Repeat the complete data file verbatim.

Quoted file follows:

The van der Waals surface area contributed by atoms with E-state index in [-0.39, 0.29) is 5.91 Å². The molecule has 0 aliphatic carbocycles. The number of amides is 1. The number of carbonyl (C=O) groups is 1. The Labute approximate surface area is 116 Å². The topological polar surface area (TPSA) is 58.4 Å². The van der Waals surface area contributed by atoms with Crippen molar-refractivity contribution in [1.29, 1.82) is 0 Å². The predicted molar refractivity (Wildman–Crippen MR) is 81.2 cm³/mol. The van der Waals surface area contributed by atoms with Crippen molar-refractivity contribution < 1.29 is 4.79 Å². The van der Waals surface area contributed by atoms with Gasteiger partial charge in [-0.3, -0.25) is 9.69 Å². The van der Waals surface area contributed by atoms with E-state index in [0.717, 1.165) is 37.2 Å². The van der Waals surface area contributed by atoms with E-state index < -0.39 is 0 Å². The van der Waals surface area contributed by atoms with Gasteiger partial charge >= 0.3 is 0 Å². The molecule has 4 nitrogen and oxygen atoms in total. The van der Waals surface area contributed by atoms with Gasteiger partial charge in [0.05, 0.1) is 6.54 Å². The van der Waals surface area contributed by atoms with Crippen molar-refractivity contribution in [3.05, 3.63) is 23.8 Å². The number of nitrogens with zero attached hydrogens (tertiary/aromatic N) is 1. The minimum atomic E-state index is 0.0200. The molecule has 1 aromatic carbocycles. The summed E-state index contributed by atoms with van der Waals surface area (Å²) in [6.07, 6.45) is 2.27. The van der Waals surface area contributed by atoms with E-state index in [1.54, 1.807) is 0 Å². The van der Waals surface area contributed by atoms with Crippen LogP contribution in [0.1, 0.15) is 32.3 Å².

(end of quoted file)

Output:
The van der Waals surface area contributed by atoms with E-state index in [-0.39, 0.29) is 5.91 Å². The molecule has 0 aliphatic carbocycles. The number of amides is 1. The number of carbonyl (C=O) groups is 1. The Labute approximate surface area is 116 Å². The topological polar surface area (TPSA) is 58.4 Å². The van der Waals surface area contributed by atoms with Crippen molar-refractivity contribution in [1.29, 1.82) is 0 Å². The predicted molar refractivity (Wildman–Crippen MR) is 81.2 cm³/mol. The van der Waals surface area contributed by atoms with Crippen molar-refractivity contribution < 1.29 is 4.79 Å². The van der Waals surface area contributed by atoms with Gasteiger partial charge in [-0.3, -0.25) is 9.69 Å². The van der Waals surface area contributed by atoms with E-state index in [0.717, 1.165) is 37.2 Å². The van der Waals surface area contributed by atoms with E-state index < -0.39 is 0 Å². The van der Waals surface area contributed by atoms with Gasteiger partial charge >= 0.3 is 0 Å². The molecule has 4 nitrogen and oxygen atoms in total. The van der Waals surface area contributed by atoms with Gasteiger partial charge in [0.05, 0.1) is 6.54 Å². The van der Waals surface area contributed by atoms with Crippen molar-refractivity contribution in [3.05, 3.63) is 23.8 Å². The number of nitrogens with zero attached hydrogens (tertiary/aromatic N) is 1. The minimum atomic E-state index is 0.0200. The molecule has 1 aromatic carbocycles. The summed E-state index contributed by atoms with van der Waals surface area (Å²) in [6.07, 6.45) is 2.27. The van der Waals surface area contributed by atoms with E-state index in [1.54, 1.807) is 0 Å². The van der Waals surface area contributed by atoms with Crippen LogP contribution in [0.1, 0.15) is 32.3 Å².